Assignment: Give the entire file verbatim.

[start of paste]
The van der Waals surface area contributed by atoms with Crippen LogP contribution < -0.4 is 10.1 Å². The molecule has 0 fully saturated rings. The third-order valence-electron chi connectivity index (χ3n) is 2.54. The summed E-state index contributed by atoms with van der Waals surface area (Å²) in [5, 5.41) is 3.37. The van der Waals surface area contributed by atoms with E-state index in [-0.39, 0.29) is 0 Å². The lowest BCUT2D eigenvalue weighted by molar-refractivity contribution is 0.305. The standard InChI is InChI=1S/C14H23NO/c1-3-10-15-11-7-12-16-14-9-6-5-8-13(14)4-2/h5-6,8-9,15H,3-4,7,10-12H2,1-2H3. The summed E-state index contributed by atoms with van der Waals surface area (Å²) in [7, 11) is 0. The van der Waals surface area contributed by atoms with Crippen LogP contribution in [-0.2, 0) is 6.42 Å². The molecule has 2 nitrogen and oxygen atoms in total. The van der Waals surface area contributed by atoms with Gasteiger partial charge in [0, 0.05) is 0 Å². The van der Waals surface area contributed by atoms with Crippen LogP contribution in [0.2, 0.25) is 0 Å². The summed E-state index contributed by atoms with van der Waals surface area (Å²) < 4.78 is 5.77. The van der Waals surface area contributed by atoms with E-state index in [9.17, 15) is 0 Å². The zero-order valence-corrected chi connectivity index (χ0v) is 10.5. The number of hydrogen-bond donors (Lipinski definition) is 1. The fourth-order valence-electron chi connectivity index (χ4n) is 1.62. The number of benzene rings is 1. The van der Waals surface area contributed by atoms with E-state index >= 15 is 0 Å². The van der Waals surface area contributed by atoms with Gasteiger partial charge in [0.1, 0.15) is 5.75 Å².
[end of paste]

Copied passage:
The van der Waals surface area contributed by atoms with Crippen LogP contribution < -0.4 is 10.1 Å². The molecule has 0 fully saturated rings. The third-order valence-electron chi connectivity index (χ3n) is 2.54. The summed E-state index contributed by atoms with van der Waals surface area (Å²) in [5, 5.41) is 3.37. The van der Waals surface area contributed by atoms with E-state index in [-0.39, 0.29) is 0 Å². The lowest BCUT2D eigenvalue weighted by molar-refractivity contribution is 0.305. The standard InChI is InChI=1S/C14H23NO/c1-3-10-15-11-7-12-16-14-9-6-5-8-13(14)4-2/h5-6,8-9,15H,3-4,7,10-12H2,1-2H3. The summed E-state index contributed by atoms with van der Waals surface area (Å²) in [7, 11) is 0. The van der Waals surface area contributed by atoms with Crippen LogP contribution in [-0.2, 0) is 6.42 Å². The molecule has 2 nitrogen and oxygen atoms in total. The van der Waals surface area contributed by atoms with Gasteiger partial charge in [0, 0.05) is 0 Å². The van der Waals surface area contributed by atoms with Crippen LogP contribution in [0.2, 0.25) is 0 Å². The summed E-state index contributed by atoms with van der Waals surface area (Å²) < 4.78 is 5.77. The van der Waals surface area contributed by atoms with E-state index in [9.17, 15) is 0 Å². The zero-order valence-corrected chi connectivity index (χ0v) is 10.5. The number of hydrogen-bond donors (Lipinski definition) is 1. The fourth-order valence-electron chi connectivity index (χ4n) is 1.62. The number of benzene rings is 1. The van der Waals surface area contributed by atoms with E-state index >= 15 is 0 Å². The van der Waals surface area contributed by atoms with Gasteiger partial charge in [0.1, 0.15) is 5.75 Å².